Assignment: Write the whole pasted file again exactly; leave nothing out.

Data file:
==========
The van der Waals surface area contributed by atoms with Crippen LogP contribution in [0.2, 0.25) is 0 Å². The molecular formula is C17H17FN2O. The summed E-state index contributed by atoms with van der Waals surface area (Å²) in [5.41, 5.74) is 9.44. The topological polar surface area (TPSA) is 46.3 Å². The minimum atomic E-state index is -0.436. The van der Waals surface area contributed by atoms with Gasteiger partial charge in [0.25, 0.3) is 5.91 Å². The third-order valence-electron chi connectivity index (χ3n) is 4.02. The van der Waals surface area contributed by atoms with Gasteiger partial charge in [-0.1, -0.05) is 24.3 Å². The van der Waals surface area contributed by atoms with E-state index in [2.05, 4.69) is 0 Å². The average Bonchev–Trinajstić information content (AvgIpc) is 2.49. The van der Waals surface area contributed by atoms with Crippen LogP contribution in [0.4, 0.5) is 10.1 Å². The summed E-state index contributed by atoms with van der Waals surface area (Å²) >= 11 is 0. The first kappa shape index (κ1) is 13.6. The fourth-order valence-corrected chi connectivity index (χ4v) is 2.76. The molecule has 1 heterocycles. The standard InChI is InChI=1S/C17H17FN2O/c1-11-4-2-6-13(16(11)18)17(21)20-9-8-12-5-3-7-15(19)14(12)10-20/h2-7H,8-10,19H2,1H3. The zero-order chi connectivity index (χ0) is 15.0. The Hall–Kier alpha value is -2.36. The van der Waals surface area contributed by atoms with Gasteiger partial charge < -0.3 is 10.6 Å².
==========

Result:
The van der Waals surface area contributed by atoms with Crippen LogP contribution in [0.2, 0.25) is 0 Å². The molecular formula is C17H17FN2O. The summed E-state index contributed by atoms with van der Waals surface area (Å²) in [5.41, 5.74) is 9.44. The topological polar surface area (TPSA) is 46.3 Å². The minimum atomic E-state index is -0.436. The van der Waals surface area contributed by atoms with Gasteiger partial charge in [0.25, 0.3) is 5.91 Å². The third-order valence-electron chi connectivity index (χ3n) is 4.02. The van der Waals surface area contributed by atoms with Gasteiger partial charge in [-0.1, -0.05) is 24.3 Å². The van der Waals surface area contributed by atoms with E-state index in [2.05, 4.69) is 0 Å². The average Bonchev–Trinajstić information content (AvgIpc) is 2.49. The van der Waals surface area contributed by atoms with Crippen LogP contribution in [0.4, 0.5) is 10.1 Å². The summed E-state index contributed by atoms with van der Waals surface area (Å²) >= 11 is 0. The first kappa shape index (κ1) is 13.6. The fourth-order valence-corrected chi connectivity index (χ4v) is 2.76. The molecule has 1 heterocycles. The standard InChI is InChI=1S/C17H17FN2O/c1-11-4-2-6-13(16(11)18)17(21)20-9-8-12-5-3-7-15(19)14(12)10-20/h2-7H,8-10,19H2,1H3. The zero-order chi connectivity index (χ0) is 15.0. The Hall–Kier alpha value is -2.36. The van der Waals surface area contributed by atoms with Gasteiger partial charge < -0.3 is 10.6 Å².